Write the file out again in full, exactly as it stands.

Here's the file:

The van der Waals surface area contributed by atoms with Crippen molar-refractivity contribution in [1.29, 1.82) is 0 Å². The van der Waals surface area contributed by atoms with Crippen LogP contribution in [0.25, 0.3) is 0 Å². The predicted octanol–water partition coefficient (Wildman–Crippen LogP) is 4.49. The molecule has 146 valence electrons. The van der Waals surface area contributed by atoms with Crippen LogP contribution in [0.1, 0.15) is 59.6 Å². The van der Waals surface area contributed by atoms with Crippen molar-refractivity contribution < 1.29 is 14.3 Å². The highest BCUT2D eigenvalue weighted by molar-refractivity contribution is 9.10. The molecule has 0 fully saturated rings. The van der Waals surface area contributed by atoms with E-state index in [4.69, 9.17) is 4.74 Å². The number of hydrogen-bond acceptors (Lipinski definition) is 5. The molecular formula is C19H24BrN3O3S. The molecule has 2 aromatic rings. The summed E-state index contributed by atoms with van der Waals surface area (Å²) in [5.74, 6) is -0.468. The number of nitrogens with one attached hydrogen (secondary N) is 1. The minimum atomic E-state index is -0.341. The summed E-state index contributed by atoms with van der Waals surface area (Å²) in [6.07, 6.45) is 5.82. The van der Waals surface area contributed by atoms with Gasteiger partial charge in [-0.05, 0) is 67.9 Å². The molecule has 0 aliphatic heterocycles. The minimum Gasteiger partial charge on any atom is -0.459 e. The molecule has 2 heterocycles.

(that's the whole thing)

The van der Waals surface area contributed by atoms with Crippen molar-refractivity contribution in [1.29, 1.82) is 0 Å². The van der Waals surface area contributed by atoms with Crippen LogP contribution in [0.25, 0.3) is 0 Å². The predicted octanol–water partition coefficient (Wildman–Crippen LogP) is 4.49. The molecule has 146 valence electrons. The van der Waals surface area contributed by atoms with Crippen LogP contribution in [0.1, 0.15) is 59.6 Å². The van der Waals surface area contributed by atoms with Crippen molar-refractivity contribution < 1.29 is 14.3 Å². The highest BCUT2D eigenvalue weighted by molar-refractivity contribution is 9.10. The molecule has 0 fully saturated rings. The van der Waals surface area contributed by atoms with E-state index in [4.69, 9.17) is 4.74 Å². The number of hydrogen-bond acceptors (Lipinski definition) is 5. The molecular formula is C19H24BrN3O3S. The molecule has 2 aromatic rings. The summed E-state index contributed by atoms with van der Waals surface area (Å²) in [5.74, 6) is -0.468. The number of nitrogens with one attached hydrogen (secondary N) is 1. The minimum atomic E-state index is -0.341. The summed E-state index contributed by atoms with van der Waals surface area (Å²) in [6.07, 6.45) is 5.82. The van der Waals surface area contributed by atoms with Gasteiger partial charge in [-0.05, 0) is 67.9 Å². The molecule has 0 aliphatic heterocycles. The minimum Gasteiger partial charge on any atom is -0.459 e. The molecule has 2 heterocycles.